28-Year-Old Running Back – Indianapolis Colts
2014 Fantasy Football Outlook
Bradshaw is coming off season-ending neck surgery in October to remove a bulging disc, but the Colts re-signed the powerful, well-rounded runner to play a role in their backfield again this season. ...
Ahmad Bradshaw Contract Information:
Signed a one-year deal with the Colts in March of 2014.
Bradshaw -- who suffered a fractured fibula in Week 11 -- hopes to be able to resume working out soon, ESPN.com reports.
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|Rushing||Rush Distance||Big Rush Games||Receiving||Kick Ret||Punt Ret||Fumbles|
|2014 Proj||28||IND||Subscribe now to see our 2013 projections for Ahmad Bradshaw|
Age is determined on September 1st of each season.
|Fantasy Points Per Game||Rushing Stats||Red Zone Runs||Receiving Stats||Red Zone Targets|
|2014 Proj||28||IND||Subscribe now to see our 2014 projections for Ahmad Bradshaw|
Age is determined on September 1st of each season.
|Snap Count||Rushing||Rush Distance||Receiving||Fumbles||Kick Ret||Punt Ret||Red Zone Runs||Red Zone Targets|
A blank stat line is used above whenever a player was not on the field for any plays in the game that week.
Ahmad Bradshaw: Past News Updates ( ▲ View most recent update )
Exclusive Fantasy Analysis (FREE PREVIEW)Bradshaw suffered a broken fibula in Sunday evening's loss to the Patriots, so it's no surprise to see him on the IR with his season likely over. The move clears up a needed roster spot for the Colts, who signed both return specialist Josh Cribbs and tight end Weslye Saunders on Tuesday. As far as their backfield goes, Trent Richardson appears likely to lead the charge, with Dan Herron to serve in a complementary role. Bradshaw is set to hit the market in 2015, and unless he's able to clearly prove his health to potential suitors, his options may be limited this offseason.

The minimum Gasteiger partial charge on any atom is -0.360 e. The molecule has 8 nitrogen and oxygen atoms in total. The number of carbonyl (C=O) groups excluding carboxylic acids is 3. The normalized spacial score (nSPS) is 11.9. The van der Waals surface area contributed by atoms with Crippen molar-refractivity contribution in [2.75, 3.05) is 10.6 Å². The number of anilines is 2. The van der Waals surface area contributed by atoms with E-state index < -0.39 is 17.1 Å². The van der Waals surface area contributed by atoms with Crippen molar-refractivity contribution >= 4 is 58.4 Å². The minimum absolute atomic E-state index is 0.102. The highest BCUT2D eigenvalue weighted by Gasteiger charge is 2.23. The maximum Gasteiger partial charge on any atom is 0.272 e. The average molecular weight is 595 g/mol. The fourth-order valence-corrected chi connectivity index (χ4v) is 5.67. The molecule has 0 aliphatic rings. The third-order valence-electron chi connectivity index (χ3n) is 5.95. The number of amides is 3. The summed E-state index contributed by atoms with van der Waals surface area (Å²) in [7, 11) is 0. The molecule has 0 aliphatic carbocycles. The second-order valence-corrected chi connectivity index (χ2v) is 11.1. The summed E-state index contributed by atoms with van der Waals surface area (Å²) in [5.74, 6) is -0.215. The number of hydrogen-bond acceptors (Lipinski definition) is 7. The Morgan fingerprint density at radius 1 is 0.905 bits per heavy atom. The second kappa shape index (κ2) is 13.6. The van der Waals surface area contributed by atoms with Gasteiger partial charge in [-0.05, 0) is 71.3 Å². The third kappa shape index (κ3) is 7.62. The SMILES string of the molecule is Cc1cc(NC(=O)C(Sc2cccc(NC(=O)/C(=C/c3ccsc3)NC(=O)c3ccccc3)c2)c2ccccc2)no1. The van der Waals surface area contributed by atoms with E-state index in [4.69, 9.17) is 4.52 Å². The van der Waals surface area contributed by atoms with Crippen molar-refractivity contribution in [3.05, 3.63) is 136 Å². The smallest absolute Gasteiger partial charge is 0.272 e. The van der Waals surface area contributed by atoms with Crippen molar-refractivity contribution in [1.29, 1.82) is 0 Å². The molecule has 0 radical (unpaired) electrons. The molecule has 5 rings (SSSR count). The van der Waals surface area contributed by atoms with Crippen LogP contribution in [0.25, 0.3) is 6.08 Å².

Exclusive Fantasy Analysis (FREE PREVIEW)While coach Chuck Pagano isn't sure if Bradshaw will go on IR, the running back is clearly out indefinitely, which sets the stage for Trent Richardson to see added action in the Colts' backfield in the coming weeks, along with Dan Herron.
Exclusive Fantasy Analysis (FREE PREVIEW)Further tests are scheduled for Monday to determine if surgery is necessary, but it appears as though a lengthy absence is on tap. Trent Richardson figures to carry a much larger workload while Bradshaw is unavailable.
Exclusive Fantasy Analysis (FREE PREVIEW)According to The Indianapolis Star's Chappell, Bradshaw seems likely to miss extended time. The Colts have yet to provide an update, following Bradshaw's exit at the beginning of the fourth quarter. While nothing should be assumed until more information is available, Bradshaw's injury history is rather discouraging. If he does end up missing extended time, Trent Richardson and Noah Herron would likely get more touches. Richardson, as inefficient as he's been, may again find himself as the lead back in a high-powered offense.
RotoWire's Preseason Outlooks
With a mix of fearlessness and deceptive power, the 5-9, 198-pound Bradshaw has been one of the top goal-line backs the last four seasons – converting 19-of-31 attempts from in close – and has also consistently graded among the best pass blockers at the position. But chronic foot problems and the promising future of 2012-first-round pick David Wilson ended Bradshaw's six-year tenure with the Giants. Bradshaw underwent a third surgery on his right foot in February, but in early June he received medical clearance and signed with the Colts. He’ll share carries with Vick Ballard, but Bradshaw is likely to see the bulk of the goal-line and third-down work, given his skill set.